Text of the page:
My interest piqued, I asked Viola Fort, one of the two founders of the magazine, if she would be prepared to give me an interview - and she kindly agreed.
Interview with Viola Fort (pictured with Katie McCalmont above).
CD: Do you have any connection with snails?
VF:I used to keep them as pets in an old icecream carton, garnished with dandelion leaves and a thimbleful of water. They were very good companions; quiet, undemanding, fascinating in their alieness. I have to say, I’m now much more fond of them sautéed in garlic butter.
CD: What is your proudest moment?
VF: Starting Untitled Books and realising that I’m doing a job I love.
CD: Have you ever had a life-changing event - if so what was it?
VF: Yes, I think realising that the prescribed route isn’t necessarily the right one, that there are different kinds of success and they aren’t necessarily demonstrated by climbing the corporate ladder.
CD: If there was one thing you’d change about yourself what would it be?
VF: I’m too ambitious to stop at one.
CD: What is happiness?
VF: Happiness is always rooted in flux, the high before the down-sweep or the final parting of the clouds. If you want good moods and constant smiles, ask for contentment or ignorance instead.
CD: What is the first thing you do when you get up?
VF: Flick on radio 4 and thank goodness I don’t work in the City.
Questions about Untitled Books.
CD: How did you meet?
VF: At school, in the glory days of Nirvana, thick black eyeliner and long Indian skirts that smelt of incense.
CD: Why did you start 'Untitled Books'?
VF: We both had a passion for literature and would spend long Sunday lunches discussing books we had read, writers we admired, and why there was no young, intelligent, hip conduit to the literary scene in Britain. America is so much more buzzy in that way; there is McSweeneys, The New Yorker, The Paris Review and untold other journals and magazines that give voice to excellent writing, and most particularly, the oft-neglected short story. It was fortuitous that we were both fed-up and frustrated with our respective jobs at the time; it made it easier to take the plunge. We realised the only way to make something happen is to make it happen, so we handed in our resignations and registered the domain.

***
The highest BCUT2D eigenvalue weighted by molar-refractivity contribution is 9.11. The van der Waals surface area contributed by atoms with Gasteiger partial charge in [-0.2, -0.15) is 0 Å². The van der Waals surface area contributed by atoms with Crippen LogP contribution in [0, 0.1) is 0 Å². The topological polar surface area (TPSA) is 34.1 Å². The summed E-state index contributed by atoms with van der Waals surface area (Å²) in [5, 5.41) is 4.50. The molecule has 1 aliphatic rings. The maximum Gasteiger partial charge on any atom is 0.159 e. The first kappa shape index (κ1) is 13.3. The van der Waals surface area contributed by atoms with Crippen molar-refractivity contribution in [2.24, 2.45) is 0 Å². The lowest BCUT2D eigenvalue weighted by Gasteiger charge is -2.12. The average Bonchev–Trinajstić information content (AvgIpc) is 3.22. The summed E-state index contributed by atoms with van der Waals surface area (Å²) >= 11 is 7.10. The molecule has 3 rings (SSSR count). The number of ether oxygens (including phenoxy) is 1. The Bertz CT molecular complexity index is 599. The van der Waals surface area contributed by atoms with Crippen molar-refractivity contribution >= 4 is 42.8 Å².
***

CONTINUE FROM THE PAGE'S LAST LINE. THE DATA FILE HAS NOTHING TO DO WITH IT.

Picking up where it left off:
CD: How is 'Untitled Books' different from other on-line book magazines? (I am intrigued by the Literary Seen feature - please tell me the story behind that).
VF: Well firstly, because it doubles as a bookshop; every book mentioned in the magazine can be bought through the site. Secondly, we focus on the writers; how do they write, what do they read, what inspires them. Thirdly, we are focused on making the site approachable and easy to use rather than just posting yards of rather dry, academic looking text that feels like a chore to read rather than a pleasure.
Literary Seen was born of a fascination with what other people are reading. Most people ask friends for recommendations –What have you read recently? What’s good? - we decided to start asking strangers. Pretty much everyone is delighted to chat, and it’s also a really good way to gauge what people are reading and enjoying.
CD: How did you go about starting the magazine?
VF: Step by step, one thing at a time.
CD: What are your views on the publishing industry today? How do you think it will change over the next few years?
VF: It’s a tough climate for new writers, and particularly for new literary fiction. Publishers don’t want to take any chances with their marketing budgets. Popular fiction, thrillers and celebrity biographies all get the biggest slice of the pie, the remainder is left to sink or swim. I can understand that caution, but it is a very great shame that some excellent writers don’t get the level of exposure needed to sell their books. If the public don’t know, how can they buy? I’m not pessimistic however. I think the rise of excellent literary festivals, big and small, over the past few years bears testament to the public’s appetite for excellent writing. These festivals are restoring a literary culture that had started to erode, and they’re doing it with style and intelligence. There are also some wonderful independent publishers bringing out consistently interesting, unusual books - both new writing and reissues of forgotten works - that provide a much needed foil for the bigger publishers. Pushkin, Hesperus and Persephone all have excellent lists.
CD: What would you look for in your dream bookshop?
VF: Knowlegable, passionate staff and the kind of thorough, intelligent selection that expose you to all kinds of books , especially ones you have never come across before. The perfect bookshop should feel like a great find, as though you’re in on a brilliant secret, like great books really.
CD: What is your favourite sort of writing? What do you look for in a novel? Do you have similar tastes?
VF: Our tastes form a perfect Venn diagram. Katie has a strong foundation in the classics as well as a particular interest for young, original, whimsical prose like Edward Carey and Nicole Krauss. I love to seek out the unusual, the forgotten gems, the works in translation. Pushkin’s reissue of Stefan Zweig’s novellas and stories has made me very happy. I’m also rereading short stories by Lorrie Moore and James Salter, which are as perfect as any I can imagine being written. We both have a particular interest in Latin American writing - Vargas Llosa, Cortazar, Borges, and the brilliantly talented American-Peruvian writer Daniel Alarcon. His stories will seriously reward your time and attention.
Labels: Untitled Books